Differences between medical school and PGY1 learning outcomes: An explanation for new graduates not being “work ready”?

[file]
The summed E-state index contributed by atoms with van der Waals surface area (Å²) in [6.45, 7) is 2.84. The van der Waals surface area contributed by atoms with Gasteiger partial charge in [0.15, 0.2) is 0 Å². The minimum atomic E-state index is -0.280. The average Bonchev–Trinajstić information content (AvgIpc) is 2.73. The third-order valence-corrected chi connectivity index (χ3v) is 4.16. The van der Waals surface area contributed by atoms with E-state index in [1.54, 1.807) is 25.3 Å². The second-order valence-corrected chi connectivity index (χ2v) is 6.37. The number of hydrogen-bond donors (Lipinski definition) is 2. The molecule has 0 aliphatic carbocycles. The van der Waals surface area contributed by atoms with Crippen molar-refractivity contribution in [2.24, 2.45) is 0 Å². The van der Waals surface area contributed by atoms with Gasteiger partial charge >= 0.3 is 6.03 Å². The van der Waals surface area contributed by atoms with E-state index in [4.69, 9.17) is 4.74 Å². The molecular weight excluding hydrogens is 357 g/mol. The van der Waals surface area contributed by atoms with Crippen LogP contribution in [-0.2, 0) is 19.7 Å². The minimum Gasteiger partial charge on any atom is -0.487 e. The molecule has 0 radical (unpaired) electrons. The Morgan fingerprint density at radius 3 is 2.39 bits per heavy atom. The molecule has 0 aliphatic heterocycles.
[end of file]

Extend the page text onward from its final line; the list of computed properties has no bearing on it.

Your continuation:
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Background: Widespread concerns about new medical graduates' 'work readiness' may reflect, in part, differences in mandatory learning outcomes for medical students and new medical graduates.Purpose: To examine differences between required medical student and PGY1 (first year resident) training program outcomes, and the nature and magnitude of these differences.Method: Comparison, systematic identification and thematic analysis of differences between the graduate outcomes in the Australian Medical Council Standards for the Assessment and Accreditation of Primary Medical Programs and those in the New Zealand Curriculum Framework for Prevocational Training.Results: The relationship between these outcome statements were categorized as: essentially similar; continuity; partial discontinuity; and complete discontinuity of learning trajectory. Areas requiring substantial new learning may reflect medical schools' focus on individual student performance, and on learning and assessments based on single episodes of often uncomplicated illness. This contrasted with a post-graduate focus on integrated health care delivery by teams and management of complex illnesses over the whole patient care journey.Conclusions: Characterizing these marked differences between pre-graduate and postgraduate standards, within a trajectory of learning, explains some of the difficulties in students' preparation for work readiness. These could inform learning interventions to support new graduates' professional development to ensure patient safety. Development and revision of accreditation standards should include formal review against the expectations of the preceding and succeeding phases of learning.
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